DI Khan jailbreak: Investigation team summons 12 senior officials

Home department authorities say over 100 officials have been interrogated so far.


Umer Farooq August 07, 2013
The officials pointed out the prison shared a wall with Police Lines. DESIGN SUNARA NIZAMI

PESHAWAR:


The committee investigating the DI Khan prison break has questioned 100 officials and summoned 12 high-ranking officials for August 12, senior authorities of the Home and Tribal Affairs Department told The Express Tribune on Wednesday.


At least 150 heavily armed Taliban militants freed 248 prisoners, including more than 49 high-profile militants – some belonging to the TTP and Lashkar-e-Jhangvi – during a sophisticated attack on the high-security Central Prison DI Khan on July 29.



Wearing police uniforms, the gunmen battled security forces after blowing up the electricity supply to the prison, killing visibility. Armed with night-vision goggles, guns, mortars, rocket-propelled grenades and explosives, the attackers bombarded the prison for three hours before escaping with inmates.

Officials said the committee’s focus was on how militants accessed a high-security area and breached a three-tiered defence system comprising law enforcement agencies (LEA). Most LEA personnel, however, had fled the attack, giving the Taliban an opportunity to escape with their choice of inmates without being hindered.

“Upon receiving intelligence information on July 28, all concerned – including army officials who visited the premises – expressed satisfaction over the security measures taken to protect the prison,” shared one home department authority. The inner and outer cordons comprised of police while the outermost cordons, which were to be filled by the army, remained vacant during the attack, he added. “Yes, we will not spare anyone; this is not Peshawar’s responsibility, it is Dera’s. We were told after the July 28 visit everything was up to the mark,” said the official. If things had been up to the mark, could militants have breached three layers of security, he questioned. “The inquiry committee will fix responsibility and will not let anyone go unquestioned.”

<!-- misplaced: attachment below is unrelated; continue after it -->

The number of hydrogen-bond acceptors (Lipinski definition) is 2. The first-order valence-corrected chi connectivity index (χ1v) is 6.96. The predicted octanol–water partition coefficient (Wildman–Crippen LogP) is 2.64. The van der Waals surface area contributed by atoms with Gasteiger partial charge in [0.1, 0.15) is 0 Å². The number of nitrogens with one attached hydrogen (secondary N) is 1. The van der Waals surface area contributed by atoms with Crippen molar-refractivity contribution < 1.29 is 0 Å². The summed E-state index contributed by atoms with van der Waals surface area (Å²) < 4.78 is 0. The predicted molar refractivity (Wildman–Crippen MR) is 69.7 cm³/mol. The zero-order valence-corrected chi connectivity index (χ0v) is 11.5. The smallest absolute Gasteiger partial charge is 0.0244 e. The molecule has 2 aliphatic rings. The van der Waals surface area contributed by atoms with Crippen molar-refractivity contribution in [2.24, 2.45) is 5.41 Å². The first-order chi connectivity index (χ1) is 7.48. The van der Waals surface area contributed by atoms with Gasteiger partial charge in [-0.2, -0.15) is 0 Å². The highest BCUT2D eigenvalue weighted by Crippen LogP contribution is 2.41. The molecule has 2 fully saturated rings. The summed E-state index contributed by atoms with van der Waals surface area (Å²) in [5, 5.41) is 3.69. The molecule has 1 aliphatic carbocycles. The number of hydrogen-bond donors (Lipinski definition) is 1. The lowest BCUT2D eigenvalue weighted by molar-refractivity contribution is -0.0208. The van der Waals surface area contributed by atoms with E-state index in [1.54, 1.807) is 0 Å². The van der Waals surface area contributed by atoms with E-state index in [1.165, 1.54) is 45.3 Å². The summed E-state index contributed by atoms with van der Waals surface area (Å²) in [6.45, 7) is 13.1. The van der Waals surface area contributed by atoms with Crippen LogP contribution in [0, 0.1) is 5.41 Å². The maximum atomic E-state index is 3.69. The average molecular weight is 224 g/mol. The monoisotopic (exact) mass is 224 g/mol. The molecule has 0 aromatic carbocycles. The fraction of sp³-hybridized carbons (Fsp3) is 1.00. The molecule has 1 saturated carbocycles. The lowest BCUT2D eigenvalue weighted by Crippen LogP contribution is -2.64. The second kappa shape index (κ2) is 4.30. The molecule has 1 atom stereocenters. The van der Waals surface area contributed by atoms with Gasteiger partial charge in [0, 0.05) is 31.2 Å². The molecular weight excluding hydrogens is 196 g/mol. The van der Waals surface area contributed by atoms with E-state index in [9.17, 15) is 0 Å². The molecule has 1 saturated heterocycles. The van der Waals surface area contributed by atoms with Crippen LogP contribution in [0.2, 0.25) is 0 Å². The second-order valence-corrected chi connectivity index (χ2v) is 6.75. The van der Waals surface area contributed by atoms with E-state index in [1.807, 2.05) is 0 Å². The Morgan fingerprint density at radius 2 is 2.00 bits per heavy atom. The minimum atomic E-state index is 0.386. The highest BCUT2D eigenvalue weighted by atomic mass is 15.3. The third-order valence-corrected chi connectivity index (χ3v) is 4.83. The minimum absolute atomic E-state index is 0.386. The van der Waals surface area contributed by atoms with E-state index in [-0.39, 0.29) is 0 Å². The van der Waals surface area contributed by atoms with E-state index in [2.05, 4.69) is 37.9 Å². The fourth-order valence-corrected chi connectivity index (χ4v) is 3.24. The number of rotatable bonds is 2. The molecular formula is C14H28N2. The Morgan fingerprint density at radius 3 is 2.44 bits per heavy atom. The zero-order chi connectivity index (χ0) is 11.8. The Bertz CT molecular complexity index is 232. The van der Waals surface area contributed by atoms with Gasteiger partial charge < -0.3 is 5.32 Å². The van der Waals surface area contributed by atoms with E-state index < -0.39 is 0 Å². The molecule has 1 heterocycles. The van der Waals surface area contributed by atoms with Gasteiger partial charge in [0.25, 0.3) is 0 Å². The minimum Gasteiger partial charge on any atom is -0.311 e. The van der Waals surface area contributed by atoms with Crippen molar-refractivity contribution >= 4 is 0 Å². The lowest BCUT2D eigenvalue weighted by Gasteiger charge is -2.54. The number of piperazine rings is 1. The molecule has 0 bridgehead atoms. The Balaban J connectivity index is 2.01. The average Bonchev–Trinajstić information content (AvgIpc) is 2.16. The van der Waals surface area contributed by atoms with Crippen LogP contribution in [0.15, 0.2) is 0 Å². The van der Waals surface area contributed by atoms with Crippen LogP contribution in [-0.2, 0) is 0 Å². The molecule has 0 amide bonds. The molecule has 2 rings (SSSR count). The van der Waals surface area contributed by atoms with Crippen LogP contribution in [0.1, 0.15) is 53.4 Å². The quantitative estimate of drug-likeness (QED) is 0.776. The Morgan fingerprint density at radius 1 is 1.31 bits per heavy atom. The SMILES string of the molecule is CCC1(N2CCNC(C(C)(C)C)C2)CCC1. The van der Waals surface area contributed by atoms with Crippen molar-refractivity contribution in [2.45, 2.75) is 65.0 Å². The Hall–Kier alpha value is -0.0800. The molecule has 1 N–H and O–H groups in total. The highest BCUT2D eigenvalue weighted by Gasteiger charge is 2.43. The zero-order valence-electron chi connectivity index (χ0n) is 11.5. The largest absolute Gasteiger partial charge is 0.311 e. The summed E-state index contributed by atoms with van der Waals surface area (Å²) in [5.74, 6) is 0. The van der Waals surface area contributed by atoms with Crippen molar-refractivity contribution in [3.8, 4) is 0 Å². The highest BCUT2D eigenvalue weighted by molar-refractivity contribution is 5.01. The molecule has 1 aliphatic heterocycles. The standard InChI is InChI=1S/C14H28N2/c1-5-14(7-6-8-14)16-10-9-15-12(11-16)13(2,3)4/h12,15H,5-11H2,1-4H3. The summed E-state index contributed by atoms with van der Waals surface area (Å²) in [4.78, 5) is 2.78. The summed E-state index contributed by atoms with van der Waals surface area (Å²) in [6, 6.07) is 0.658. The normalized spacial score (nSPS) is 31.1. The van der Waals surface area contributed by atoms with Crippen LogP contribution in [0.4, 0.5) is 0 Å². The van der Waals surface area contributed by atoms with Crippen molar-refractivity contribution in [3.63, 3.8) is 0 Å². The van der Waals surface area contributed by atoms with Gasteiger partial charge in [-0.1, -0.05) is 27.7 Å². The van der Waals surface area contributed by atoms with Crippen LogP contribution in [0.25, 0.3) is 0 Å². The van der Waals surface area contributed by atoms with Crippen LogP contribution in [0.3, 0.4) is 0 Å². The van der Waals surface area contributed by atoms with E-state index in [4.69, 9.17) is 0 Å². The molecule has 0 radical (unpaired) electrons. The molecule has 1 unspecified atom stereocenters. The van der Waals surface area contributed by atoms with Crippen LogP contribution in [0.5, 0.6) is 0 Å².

The officials pointed out the prison shared a wall with Police Lines, and even shared a small common gate, but no one showed up to supplement the gaps left by those who fled. Protecting the prison from inside is the job of the jail administration, they added.

In addition to increasing the number of police personnel deployed at Central Prison Peshawar, the home department on August 6 also deployed the Pakistan Army there in view of a possible Taliban attack on the penitentiary.

“We already have an armoured personnel carrier (APC) and elite force commandoes to protect the building. The number of police commandoes has been doubled as a precaution,” said a prison official who ruled out the possibility of a Bannu or DI Khan style attack in Peshawar due to presence of army and paramilitary forces.

Formed on July 31, the investigation committee comprises Board of Revenue Senior Member Waqar Ayub, who chairs the committee, along with Home and Tribal Affairs Special Secretary Syed Alamgir Shah, K-P Additional IG (Special Branch) Syed Akhtar Ali Shah and representatives of the Headquarters 11 Corps Peshawar.

The final report is expected to be submitted around mid-August.

Published in The Express Tribune, August 8th, 2013.

COMMENTS (1)

David Salmon | 7 years ago | Reply

The Home Dept was told everything was up to the mark, but they weren't. Did the Home Dept simply accept what it was told, or did it do any supervisory checking? The impression given is that very few people performed their duty.

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